Government agencies, international bodies and domestic charities give wildly differing estimates of how many children are housed in state institutions, and there are no reliable, up-to-date figures.
About 371,700 children were in Russian institutions in 2009, according to the latest official government data, which were filed with the United Nations last year.
That number is down from 477,400 in 2003 and includes orphans in houses for babies, orphanages and institutions for children with mental and physical disabilities.
The latest numbers from the State Statistics Service put the number of children being raised in state institutions in 2009 at 127,394, down from a post-Soviet high of 186,087 in 2002, according to information on its website.
In 2010, about 260,000 children, or one out of every 100 in the country, were living in 5,186 institutions, said a 113-page report titled "Orphanhood in Russia," published on Philanthropy.ru on March 11 and sponsored by currency brokerage ForexClub.
The actual number of children stuck in institutions could be even higher, said Jo Rogers, project director at Russian charity EveryChild and consultant for the United Nations Children's Fund, or UNICEF.
Rogers has interviewed dozens of child welfare officials in Russian regions. She said that including children in temporary care, where stays can last anywhere from three months to a year, 558,000 children were in institutions in 2008.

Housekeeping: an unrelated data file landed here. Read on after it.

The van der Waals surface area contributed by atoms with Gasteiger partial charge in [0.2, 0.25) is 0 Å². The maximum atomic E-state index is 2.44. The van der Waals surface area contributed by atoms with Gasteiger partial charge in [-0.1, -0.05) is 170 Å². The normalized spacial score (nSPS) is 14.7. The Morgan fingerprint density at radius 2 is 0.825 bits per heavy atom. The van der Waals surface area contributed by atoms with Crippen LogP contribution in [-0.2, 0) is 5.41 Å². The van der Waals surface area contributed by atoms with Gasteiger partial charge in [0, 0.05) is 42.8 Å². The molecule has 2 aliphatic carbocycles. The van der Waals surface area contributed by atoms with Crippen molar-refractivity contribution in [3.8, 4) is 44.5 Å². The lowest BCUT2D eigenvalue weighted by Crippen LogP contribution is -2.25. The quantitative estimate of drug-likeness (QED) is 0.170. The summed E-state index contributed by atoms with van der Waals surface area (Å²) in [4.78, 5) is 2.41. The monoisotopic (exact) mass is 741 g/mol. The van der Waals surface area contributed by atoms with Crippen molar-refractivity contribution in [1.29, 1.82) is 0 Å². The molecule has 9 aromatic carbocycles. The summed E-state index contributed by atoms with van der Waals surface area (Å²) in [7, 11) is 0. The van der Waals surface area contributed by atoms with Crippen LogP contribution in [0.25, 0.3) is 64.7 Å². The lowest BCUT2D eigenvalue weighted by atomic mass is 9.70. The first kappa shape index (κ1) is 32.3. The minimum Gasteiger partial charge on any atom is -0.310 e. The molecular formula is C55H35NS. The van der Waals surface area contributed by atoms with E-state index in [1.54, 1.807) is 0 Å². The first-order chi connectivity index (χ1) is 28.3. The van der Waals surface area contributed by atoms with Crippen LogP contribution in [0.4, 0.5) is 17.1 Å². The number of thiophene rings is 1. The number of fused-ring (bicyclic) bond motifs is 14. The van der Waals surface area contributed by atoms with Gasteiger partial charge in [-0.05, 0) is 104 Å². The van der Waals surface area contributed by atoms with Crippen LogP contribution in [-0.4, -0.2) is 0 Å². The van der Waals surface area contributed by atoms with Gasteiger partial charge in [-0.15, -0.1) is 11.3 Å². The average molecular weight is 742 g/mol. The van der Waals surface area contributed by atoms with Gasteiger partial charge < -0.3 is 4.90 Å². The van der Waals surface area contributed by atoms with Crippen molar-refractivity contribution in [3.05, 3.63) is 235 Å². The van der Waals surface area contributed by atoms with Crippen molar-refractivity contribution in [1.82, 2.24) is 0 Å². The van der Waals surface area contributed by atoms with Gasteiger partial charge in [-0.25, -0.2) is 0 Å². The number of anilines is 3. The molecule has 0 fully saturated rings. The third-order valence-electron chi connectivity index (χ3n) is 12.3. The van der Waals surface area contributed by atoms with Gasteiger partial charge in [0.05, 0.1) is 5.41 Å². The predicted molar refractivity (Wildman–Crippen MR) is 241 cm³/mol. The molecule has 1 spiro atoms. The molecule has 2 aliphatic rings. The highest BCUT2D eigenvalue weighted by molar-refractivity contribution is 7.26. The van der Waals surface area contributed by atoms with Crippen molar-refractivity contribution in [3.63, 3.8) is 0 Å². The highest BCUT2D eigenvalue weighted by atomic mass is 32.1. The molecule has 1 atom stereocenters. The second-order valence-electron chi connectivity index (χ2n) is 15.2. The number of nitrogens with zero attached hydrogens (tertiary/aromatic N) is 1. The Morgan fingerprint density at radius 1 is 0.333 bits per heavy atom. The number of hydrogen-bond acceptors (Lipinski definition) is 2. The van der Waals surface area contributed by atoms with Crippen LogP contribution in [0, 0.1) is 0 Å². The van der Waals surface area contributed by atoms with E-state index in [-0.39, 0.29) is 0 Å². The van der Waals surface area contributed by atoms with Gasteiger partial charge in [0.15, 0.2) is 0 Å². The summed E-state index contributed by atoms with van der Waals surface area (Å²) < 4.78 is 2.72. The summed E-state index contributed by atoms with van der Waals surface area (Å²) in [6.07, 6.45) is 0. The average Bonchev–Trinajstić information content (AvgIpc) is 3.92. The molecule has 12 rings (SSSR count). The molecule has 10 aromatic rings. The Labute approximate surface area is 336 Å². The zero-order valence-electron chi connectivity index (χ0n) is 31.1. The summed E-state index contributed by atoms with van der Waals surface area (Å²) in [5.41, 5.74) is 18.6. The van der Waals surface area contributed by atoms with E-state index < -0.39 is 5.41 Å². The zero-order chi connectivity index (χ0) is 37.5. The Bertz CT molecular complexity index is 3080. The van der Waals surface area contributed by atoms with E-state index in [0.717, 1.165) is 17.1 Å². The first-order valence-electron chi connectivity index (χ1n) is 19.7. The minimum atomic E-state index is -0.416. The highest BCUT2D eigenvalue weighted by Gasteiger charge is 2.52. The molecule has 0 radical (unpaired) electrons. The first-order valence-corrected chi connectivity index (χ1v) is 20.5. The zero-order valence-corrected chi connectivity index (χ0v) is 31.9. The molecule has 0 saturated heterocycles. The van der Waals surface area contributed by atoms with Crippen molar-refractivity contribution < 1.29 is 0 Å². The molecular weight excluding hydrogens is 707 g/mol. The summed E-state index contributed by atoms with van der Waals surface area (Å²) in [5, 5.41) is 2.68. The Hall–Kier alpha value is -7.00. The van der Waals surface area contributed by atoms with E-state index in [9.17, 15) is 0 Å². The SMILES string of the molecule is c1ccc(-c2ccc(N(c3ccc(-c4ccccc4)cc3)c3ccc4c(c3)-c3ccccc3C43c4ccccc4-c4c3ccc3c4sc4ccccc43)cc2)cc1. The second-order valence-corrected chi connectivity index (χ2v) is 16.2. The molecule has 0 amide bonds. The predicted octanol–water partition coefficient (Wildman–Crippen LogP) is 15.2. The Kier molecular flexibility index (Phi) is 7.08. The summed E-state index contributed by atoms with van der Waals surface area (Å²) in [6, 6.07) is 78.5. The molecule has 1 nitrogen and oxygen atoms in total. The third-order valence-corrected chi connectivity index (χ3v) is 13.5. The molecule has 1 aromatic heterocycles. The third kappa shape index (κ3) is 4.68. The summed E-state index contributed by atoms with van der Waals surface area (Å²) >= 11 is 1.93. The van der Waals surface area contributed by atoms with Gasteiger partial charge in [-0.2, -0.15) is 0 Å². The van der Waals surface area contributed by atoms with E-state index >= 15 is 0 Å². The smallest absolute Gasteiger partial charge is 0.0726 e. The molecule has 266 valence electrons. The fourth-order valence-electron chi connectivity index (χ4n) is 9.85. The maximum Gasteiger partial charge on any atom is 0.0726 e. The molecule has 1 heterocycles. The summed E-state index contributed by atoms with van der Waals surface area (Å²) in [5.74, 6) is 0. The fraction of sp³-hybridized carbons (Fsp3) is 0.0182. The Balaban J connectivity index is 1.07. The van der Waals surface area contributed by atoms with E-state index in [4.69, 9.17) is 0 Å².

In a February survey, UNICEF officially put the number of children in Russian institutions at "more than 140,000," a figure that has not changed substantively since 2000.
Most statistics suggest that the number of children in institutions is decreasing.
"The formal indicators of orphan numbers have objectively fallen," President Dmitry Medvedev said last year.
But the countries of the former Soviet Union and the Warsaw Pact continue to have the highest rates of institutionalization in the world, according to UNICEF.
To achieve reductions, Russian social services need to offer better support for families in very difficult situations so they can continue to bring up their children, said Bertrand Bainvel, the head of UNICEF's office in the Russian Federation.
"On the federal level, there is a need for a systematic approach and a strategic plan, as well as systemic monitoring to assess progress," Bainvel said.
"When there is a systematic plan, there are results … for example, the republic of Karelia, for example the Kostroma region. This is not experience from Mars. It is experience that exists in the Russian Federation."
The trend may be distorted by declines in the total number of children in Russia that dipped below 30 million for the first time in 2007.
UNICEF estimates that there are about 26 million children in Russia today, 7.5 million fewer than in 2000.
And though the number of orphans was lower in 2010 than at any time since 1993, the Philanthropy.ru report raised worrying questions about trends over the past two years, for which no official data are available.
Instances of adoption and foster parenthood have become less frequent, falling by more than a third from 2007 to 2010, authors Lidia Tikhonovich and Andrei Suchilin said.
And the quantity of children being returned to institutions from foster and adoptive families is increasing, from about 18,000 in 2008 and 2009 to about 30,000 in 2010 and 2011.
"Since 2008, a new wave of problems has begun in the battle with orphanhood," the report states.